Fort-de-France Tourist Attractions
Fort-de-France is the capital of Martinique and the island's main port. The city's history dates to 1638 with the construction of Fort Royal (Fort Saint Louis). A community quickly developed but suffered numerous set backs from flooding and disease. The land was drained and cultivated and in 1802 Napoleon ordered the name changed to Fort-de-France.The city is laid out around Place de la Savane, a central park area with a statue of Empress Josephine. Fort-de-France is the main entrance point for visitors arriving by air or sea.
The Bibliothèque Schoelcher was moved to its present location in 1893 from Tuileries, near the Arc de Triomphe du Carousel in France. The building is named for Victor Schoelcher who was active in the abolition of slavery in the French colonies. He donated over 10,000 books to Martinique and requested a public library be established.The edifice was designed by French architect Henri Picq in a baroque style.
Hôtel de la Préfecture de Fort-de-France
Built between 1925 and 1928, the Hôtel de la Préfecture de Fort-de-France features a collection of buildings designed in a U-shape. The mains building is modeled after the Petit Trianon at Versailles. The interior displays a Paul Mascart painting of workers harvesting sugar cane.These buildings were the first structures on Martinique to be made of reinforced concrete.
Fort Saint Louis
The first structure on this location in Fort-de-France was built in 1638. It was a small wooden fort which was named Fort Royal. It was later reinforced with a moat and stone walls. Under British occupation in 1762, 1794, and 1809, the name was changed to Fort Edward. In 1814 the Fort was finally named Fort Saint Louis.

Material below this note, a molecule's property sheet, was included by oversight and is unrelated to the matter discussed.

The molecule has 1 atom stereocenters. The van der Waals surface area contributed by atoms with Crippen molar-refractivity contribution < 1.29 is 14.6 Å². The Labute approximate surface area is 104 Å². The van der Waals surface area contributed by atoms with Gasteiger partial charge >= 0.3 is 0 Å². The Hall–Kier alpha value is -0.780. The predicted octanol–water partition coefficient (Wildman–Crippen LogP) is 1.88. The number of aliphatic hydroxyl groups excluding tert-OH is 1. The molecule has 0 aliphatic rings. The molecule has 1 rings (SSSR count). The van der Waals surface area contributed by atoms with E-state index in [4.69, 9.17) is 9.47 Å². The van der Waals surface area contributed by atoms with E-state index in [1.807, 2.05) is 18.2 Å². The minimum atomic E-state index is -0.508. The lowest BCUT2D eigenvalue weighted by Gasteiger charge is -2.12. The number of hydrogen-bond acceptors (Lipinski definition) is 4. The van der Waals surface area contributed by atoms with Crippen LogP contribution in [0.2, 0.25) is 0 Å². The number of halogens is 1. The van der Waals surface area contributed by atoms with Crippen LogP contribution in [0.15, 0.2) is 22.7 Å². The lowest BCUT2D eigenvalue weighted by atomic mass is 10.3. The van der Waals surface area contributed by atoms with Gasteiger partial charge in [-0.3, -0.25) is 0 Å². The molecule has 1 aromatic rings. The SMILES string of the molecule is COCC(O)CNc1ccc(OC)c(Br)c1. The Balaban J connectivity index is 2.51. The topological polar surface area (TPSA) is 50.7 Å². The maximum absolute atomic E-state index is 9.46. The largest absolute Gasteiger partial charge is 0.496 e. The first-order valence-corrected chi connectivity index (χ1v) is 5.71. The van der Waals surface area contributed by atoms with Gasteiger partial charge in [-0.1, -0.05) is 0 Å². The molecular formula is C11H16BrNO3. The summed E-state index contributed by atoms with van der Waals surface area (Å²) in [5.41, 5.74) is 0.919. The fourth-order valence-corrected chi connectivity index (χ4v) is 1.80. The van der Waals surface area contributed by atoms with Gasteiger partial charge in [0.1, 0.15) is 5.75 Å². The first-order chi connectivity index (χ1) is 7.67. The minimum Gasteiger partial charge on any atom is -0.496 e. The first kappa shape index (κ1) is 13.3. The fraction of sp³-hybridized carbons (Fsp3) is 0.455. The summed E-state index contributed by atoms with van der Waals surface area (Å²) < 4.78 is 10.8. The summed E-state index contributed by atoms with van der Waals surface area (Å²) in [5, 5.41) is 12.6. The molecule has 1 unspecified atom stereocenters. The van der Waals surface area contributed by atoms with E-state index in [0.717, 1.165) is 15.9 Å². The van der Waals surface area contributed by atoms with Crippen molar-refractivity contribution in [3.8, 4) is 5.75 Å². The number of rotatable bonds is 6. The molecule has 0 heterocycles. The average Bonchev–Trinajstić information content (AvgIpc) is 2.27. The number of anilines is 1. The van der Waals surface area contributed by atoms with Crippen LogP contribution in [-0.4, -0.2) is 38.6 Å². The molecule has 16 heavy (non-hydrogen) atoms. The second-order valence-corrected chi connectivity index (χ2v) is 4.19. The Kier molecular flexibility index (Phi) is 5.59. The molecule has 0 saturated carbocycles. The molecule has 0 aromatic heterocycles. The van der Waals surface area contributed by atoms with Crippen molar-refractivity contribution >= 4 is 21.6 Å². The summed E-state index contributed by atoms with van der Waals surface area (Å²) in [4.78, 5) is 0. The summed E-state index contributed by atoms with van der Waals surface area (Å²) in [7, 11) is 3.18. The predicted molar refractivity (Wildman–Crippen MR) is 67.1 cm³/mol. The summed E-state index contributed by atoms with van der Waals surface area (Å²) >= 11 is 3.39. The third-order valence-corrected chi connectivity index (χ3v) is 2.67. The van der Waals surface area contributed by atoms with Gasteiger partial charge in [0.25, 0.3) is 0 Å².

Place de la Savane
Place de la Savane covers 12.4 acres in Fort-de-France with royal palms, flowers, pathways, and benches. Vendors at the park's craft market sell souvenirs, beach accessories, clothing, and other articles.The park also displays a number of statues including one of Belain d'Esnambuc, who claimed Martinique for France in 1635.
The Musée Départemental d'Archéologie in Fort-de-France displays prehistoric Arawak Indian artifacts, Carib Indian items, and exhibits on contemporary life on the island. The collection is housed in an 1898 military supplies office.The building which houses the museum is listed on the National Register of Historic Buildings.
The Cathédrale Saint-Louis in Fort-de-France was built in 1895 and designed by Henri Picq. It is the seventh church to be built on this site. The bell tower stands 59 m (193 ft). The interior features Byzantine decor and stained glass windows.
Museum of History and Ethnography
The Musée Regional d'Histoire et d'Ethnographie in Fort-de-France features Creole furnishings, clothing, jewelry and musical instruments. The museum also features temporary exhibits.
Lamentin Airport is located 10 km (6 mi) outside of Fort-de-France. There is an Office Départemental du Tourism and a currency exchange booth at the airport.
Monument aux Morts
The Monument aux Morts commemorates the Martinicans who died in World War I and II.
Palais de Justice
Fort-de-France's courthouse, the Palais de Justice, was inaugurated in 1907. In the square stands a 1904 statue of Victor Schoelcher.
Traditional Costumes Museum
Located just outside Fort-de-France is the Musée "Gen Lontan" with displays of traditional Martinique clothing, as well as Christmas figurines.
Route de la Trace
Route de la Trace (highway N3) runs north from Fort-de-France through the interior rain forest to Mont Pelée. This route was originally cut by the Jesuits in the 1600s. There are a number of hiking trails off of this road.
Morne Rouge is a small town near Mont Pelée. It was once known for its high concentration of wealthy homes. On August 30, 1902 a large pyroclastic flow buried Morne Rouge killing almost 1,500 people. The town is now a pilgrimage site, with followers congregating at the church here each Aug. 30 to pay homage to the Virgin and commemorate the 1902 eruption.The volcanic soil in this area is a reddish color, contributing to the town's name.
Map of Fort-de-France Attractions